The wording on the specifications is very misleading and gives the average user false security that they are getting true 120 watts (or whatever the specifications are) all channels driven when in fact this is not the case.
Indeed. It is absolutely laughable just how far off many AVR's actual measured power is compared to its rated power. This is especially true of sub $500 AVR's. Even worse is just how many consumers will choose a lower quality AVR because it is rated at 110x7 as opposed to 90 or 100x7.

The vast discrepancy between rated and actual power should be Investigated. On the plus side, very few people actually need anything close to 100 Watts into 7 Channels. Companies like NAD, Harman Kardon, and Onkyo should be commended for actually coming close to meeting or exceeding their rated power.
Cheers,
JJ
 

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But after all is said and done, its nice to know that a 100 watt amplifier (may!) generate the same amount of heat as a 100 watt incandescent light bulb - of which neither the 'loudness' nor the light output are measured in watts, but in SPL and in lumen/candlepower respectively.

Rather, the use of 'wattage' is a rather awkward way to state the performance of a stereo (when voltage is a much better indicator), just as it is with a lightbulb, seeing as how wattage indicates how much electrical energy is dissipated as heat energy - or, from another point of view, how effective your stereo or light bulb or hair dryer or toaster oven is as a space heater.

And seeing as how we are not referencing the proper units indicating the quality that we 'really want to know', I am rather surprised that they do not change the ratings of a space heater, where the rating actually does correspond to the amount of heat generated, to something more obtuse ( like maybe its horsepower ) in keeping with societies' norms of intentional obfuscation...:D

And it it helps, my Vita-Mix pulverizer apparently plays louder than your amplifier as it is rated at 1350 watts...:bigsmile:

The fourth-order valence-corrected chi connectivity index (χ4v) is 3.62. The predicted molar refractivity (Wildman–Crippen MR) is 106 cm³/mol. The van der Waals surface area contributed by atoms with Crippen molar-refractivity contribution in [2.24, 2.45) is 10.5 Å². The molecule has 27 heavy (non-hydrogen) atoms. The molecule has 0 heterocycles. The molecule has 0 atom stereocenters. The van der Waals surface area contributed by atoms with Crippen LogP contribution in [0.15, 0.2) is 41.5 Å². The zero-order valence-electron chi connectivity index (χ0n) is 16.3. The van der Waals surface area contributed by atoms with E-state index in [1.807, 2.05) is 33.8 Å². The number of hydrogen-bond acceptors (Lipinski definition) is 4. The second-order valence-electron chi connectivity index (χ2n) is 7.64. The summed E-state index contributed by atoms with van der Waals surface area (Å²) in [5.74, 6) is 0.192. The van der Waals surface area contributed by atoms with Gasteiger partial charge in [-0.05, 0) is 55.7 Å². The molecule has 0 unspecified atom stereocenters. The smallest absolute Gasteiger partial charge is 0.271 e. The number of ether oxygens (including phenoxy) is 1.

And you amp is also rated at 120w/746w/hp = .16 HP Useful, ain't it....
Voltage would not be a very good indicator at all. Power is the appropriate measure, though it has to be qualified by response specifications and whether all channels are driven, as well as the load.

If we just specified voltage, one could build a very powerful amp that would deliver virtually no current. Not a very appealing design...:help: would be needed to drive a real loudspeaker load effetively.
 

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How can you disagree with fact? Amplifier power ratings are governed by regulations, that is a fact.

http://law.justia.com/cfr/title16/16-1.0.1.4.47.html

Sure the application of the rules can result in some differences, but if one understands the rules and what is being specified, the results are also understandable.
Agreed, there are indeed government regulations for amplifiers sold in the United States. The problem is that many manufacturers have found ways to deceive the average consumer while still staying within the regulations.
 

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The other problem with the "regulations" posted is that its all done under lab tests that are far from realistic. I believe that tests are done with a 1kHz tone, how is that by any means realistic in the real world we all send full frequency or at least in the area of 60Hz up to 20kHz and of course use many different speaker brands some that are very inefficient or that have very wide swings in resistance.